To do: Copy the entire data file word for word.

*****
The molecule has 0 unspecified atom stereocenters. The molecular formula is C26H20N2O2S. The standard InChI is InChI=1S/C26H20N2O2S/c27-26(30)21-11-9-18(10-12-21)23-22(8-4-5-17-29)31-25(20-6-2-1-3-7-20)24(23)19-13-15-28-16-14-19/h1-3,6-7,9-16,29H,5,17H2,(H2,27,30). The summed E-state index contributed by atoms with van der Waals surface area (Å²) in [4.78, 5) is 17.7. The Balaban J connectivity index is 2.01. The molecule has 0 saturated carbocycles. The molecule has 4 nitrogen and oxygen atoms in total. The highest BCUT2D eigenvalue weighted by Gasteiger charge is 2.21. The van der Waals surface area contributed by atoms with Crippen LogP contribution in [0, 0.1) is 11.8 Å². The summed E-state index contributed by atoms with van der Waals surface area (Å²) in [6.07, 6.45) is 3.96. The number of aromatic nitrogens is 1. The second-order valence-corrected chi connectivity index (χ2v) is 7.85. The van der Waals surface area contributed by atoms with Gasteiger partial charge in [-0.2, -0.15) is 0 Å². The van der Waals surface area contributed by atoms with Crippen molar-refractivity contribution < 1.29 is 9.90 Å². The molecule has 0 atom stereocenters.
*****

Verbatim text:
The molecule has 0 unspecified atom stereocenters. The molecular formula is C26H20N2O2S. The standard InChI is InChI=1S/C26H20N2O2S/c27-26(30)21-11-9-18(10-12-21)23-22(8-4-5-17-29)31-25(20-6-2-1-3-7-20)24(23)19-13-15-28-16-14-19/h1-3,6-7,9-16,29H,5,17H2,(H2,27,30). The summed E-state index contributed by atoms with van der Waals surface area (Å²) in [4.78, 5) is 17.7. The Balaban J connectivity index is 2.01. The molecule has 0 saturated carbocycles. The molecule has 4 nitrogen and oxygen atoms in total. The highest BCUT2D eigenvalue weighted by Gasteiger charge is 2.21. The van der Waals surface area contributed by atoms with Crippen LogP contribution in [0, 0.1) is 11.8 Å². The summed E-state index contributed by atoms with van der Waals surface area (Å²) in [6.07, 6.45) is 3.96. The number of aromatic nitrogens is 1. The second-order valence-corrected chi connectivity index (χ2v) is 7.85. The van der Waals surface area contributed by atoms with Gasteiger partial charge in [-0.2, -0.15) is 0 Å². The van der Waals surface area contributed by atoms with Crippen molar-refractivity contribution < 1.29 is 9.90 Å². The molecule has 0 atom stereocenters.